The Broadcasting Standards Authority (BSA) has dismissed a complaint that comments made by ACT Party MP David Seymour on RNZ’s Morning Report programme, about the legality of assisted dying internationally, were inaccurate and misleading.
The 14 December 2017 broadcast discussed the introduction of Mr Seymour’s End of Life Choice Bill 2017 to Parliament.
In the broadcast Mr Seymour referred to a number of international jurisdictions as having legalised some form of assisted dying.
“Belgium, the Netherlands, Bolivia, several US States: Oregon, Washington, Vermont, California, Colorado, the entire country of Canada and recently our cousins across the ditch in Victoria. So there’s now a lot of jurisdictions who have done this. It’s becoming normal around the world.”
Frederik Beckers complained to the BSA that the comment was inaccurate as only 10 countries have so far adopted some form of legalised euthanasia or assisted dying. Mr Beckers said Mr Seymour’s statements were a “deliberate attempt” to make Mr Seymour’s bill acceptable to the public.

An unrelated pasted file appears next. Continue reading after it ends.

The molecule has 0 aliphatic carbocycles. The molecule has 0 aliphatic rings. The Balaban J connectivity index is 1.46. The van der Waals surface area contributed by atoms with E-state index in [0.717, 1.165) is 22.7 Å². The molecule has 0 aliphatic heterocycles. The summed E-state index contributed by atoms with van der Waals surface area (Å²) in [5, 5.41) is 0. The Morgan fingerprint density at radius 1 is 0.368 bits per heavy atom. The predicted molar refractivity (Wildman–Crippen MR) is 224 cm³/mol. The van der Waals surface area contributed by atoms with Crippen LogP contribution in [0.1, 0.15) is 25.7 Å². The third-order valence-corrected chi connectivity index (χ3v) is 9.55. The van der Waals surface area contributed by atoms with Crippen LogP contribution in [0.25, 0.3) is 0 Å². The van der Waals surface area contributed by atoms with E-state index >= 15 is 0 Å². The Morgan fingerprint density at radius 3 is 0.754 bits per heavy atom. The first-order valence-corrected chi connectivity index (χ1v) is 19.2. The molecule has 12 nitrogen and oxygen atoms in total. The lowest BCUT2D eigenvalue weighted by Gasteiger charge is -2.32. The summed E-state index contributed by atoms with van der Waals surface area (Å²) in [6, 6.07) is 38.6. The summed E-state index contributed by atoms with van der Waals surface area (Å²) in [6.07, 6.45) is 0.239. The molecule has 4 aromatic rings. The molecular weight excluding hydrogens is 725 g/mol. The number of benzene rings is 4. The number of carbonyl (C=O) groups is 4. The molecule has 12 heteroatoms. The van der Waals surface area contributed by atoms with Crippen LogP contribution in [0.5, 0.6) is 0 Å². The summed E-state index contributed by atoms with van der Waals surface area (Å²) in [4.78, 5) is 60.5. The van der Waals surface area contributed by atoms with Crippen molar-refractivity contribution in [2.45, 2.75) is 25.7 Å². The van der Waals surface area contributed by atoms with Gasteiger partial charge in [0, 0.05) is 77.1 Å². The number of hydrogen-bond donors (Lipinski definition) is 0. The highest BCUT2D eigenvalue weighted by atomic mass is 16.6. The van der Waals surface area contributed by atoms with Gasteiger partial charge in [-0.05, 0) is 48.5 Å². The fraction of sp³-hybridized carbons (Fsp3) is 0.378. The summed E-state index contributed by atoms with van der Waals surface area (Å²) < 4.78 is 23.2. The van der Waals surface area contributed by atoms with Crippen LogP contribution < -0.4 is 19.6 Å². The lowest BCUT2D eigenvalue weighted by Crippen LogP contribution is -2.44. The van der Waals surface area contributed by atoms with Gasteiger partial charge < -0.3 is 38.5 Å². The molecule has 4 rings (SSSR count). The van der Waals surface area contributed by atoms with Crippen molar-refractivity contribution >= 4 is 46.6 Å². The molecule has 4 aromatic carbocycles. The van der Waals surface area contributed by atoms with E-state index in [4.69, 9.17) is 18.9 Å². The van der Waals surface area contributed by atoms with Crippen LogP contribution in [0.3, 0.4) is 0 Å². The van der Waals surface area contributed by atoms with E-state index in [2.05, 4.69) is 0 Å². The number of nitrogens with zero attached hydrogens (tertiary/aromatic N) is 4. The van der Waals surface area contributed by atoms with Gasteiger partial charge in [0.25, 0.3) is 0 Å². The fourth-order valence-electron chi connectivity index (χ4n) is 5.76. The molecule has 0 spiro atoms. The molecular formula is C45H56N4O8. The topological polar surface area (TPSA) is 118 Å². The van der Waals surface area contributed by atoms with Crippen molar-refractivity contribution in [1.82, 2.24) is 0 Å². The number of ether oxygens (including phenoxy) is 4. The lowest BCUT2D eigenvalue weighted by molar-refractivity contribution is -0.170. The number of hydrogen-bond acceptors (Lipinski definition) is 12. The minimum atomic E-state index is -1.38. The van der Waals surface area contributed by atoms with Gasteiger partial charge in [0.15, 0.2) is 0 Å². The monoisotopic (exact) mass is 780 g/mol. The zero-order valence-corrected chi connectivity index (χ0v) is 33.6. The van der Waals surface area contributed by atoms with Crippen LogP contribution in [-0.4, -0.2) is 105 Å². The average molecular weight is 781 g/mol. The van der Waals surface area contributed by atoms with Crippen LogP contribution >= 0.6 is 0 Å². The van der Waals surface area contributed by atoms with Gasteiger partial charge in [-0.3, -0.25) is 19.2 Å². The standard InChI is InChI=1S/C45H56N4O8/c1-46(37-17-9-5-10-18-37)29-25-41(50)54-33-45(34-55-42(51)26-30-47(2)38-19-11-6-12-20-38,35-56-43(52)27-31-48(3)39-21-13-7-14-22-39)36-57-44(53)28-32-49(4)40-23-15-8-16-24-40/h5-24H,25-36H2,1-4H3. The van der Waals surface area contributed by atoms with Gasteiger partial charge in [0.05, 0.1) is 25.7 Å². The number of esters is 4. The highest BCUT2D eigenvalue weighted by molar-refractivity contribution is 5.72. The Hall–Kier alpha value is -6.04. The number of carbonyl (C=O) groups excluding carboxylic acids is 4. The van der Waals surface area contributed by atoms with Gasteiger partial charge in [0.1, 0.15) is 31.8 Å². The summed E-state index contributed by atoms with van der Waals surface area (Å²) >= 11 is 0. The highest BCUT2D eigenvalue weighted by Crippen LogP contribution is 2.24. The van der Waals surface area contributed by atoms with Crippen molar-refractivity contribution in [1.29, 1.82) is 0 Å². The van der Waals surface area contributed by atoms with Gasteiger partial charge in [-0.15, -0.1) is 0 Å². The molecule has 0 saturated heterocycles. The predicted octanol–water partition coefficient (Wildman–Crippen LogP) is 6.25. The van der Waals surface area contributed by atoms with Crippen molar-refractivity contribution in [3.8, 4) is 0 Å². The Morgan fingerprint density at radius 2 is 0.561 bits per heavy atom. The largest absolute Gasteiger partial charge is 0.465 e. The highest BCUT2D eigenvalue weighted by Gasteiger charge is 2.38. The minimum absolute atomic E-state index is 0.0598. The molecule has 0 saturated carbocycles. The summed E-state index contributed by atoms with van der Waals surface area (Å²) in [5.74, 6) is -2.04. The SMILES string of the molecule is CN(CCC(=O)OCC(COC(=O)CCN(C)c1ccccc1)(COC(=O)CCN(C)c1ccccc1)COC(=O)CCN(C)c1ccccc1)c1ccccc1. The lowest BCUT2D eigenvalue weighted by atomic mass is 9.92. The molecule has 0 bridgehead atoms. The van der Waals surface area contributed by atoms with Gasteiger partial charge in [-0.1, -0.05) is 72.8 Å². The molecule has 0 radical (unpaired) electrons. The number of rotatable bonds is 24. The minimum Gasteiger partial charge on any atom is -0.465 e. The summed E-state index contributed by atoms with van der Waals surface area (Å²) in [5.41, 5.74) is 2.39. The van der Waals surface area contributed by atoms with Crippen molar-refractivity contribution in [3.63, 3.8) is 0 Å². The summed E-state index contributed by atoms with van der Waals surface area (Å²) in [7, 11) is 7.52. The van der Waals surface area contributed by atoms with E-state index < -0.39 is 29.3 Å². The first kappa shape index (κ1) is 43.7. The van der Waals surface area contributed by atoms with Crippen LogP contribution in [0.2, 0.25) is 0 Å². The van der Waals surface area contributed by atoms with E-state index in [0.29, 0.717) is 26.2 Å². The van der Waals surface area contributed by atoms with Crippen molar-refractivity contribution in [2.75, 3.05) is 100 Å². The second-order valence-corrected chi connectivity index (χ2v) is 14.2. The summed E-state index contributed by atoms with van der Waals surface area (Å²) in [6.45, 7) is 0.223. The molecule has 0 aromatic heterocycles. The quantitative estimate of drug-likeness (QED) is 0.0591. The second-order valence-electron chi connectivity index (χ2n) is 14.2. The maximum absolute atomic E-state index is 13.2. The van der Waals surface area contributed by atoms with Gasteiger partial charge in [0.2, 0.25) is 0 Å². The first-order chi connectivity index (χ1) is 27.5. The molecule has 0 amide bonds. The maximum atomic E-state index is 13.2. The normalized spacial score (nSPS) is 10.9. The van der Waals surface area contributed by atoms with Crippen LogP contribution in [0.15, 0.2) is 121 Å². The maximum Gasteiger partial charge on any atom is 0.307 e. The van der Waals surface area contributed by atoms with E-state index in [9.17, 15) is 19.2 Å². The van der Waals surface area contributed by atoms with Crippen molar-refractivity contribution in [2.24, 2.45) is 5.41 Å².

The BSA found Mr Seymour’s comment was a statement of political analysis, advocacy and opinion, rather than a statement of fact.
The Authority also found that, “[A]s the MP who introduced the Bill, listeners would reasonably expect Mr Seymour to be advocating for the Bill and his reasons behind it so we do not think they would have been misled in this respect.”
Brash treated fairly
Meanwhile, the BSA has not upheld another complaint against RNZ.
The Saturday Morning programmeon 2 December 2017featured Kim Hill interviewing the former National MP and spokesperson for lobby group Hobson’s Pledge, Don Brash, about the use of te reo Māori, specifically in RNZ broadcasting, without translation.
He said: “[w]e’re being forced to listen to these sentences by Guyon Espiner without any trace of translation provided ... I have no idea what he is saying”. Dr Brash also said that “[Mr Espiner] makes no attempt to translate it, so I won’t even learn from what he is saying.”
Christopher Cape complained that the treatment of Dr Brash during the interview resulted in the interview being unbalanced and unfair to him, and prevented the audience from understanding Dr Brash’s position.
The BSA found that, while Ms Hill asked Dr Brash challenging and critical questions, Dr Brash had a reasonable opportunity to put forward his competing point of view, and listeners would not have been left misinformed with regard to Dr Brash’s position. Given the level of public interest in the interview, Dr Brash’s position and his experience with the media, the Authority also found Ms Hill’s interview style did not result in Dr Brash being treated unfairly.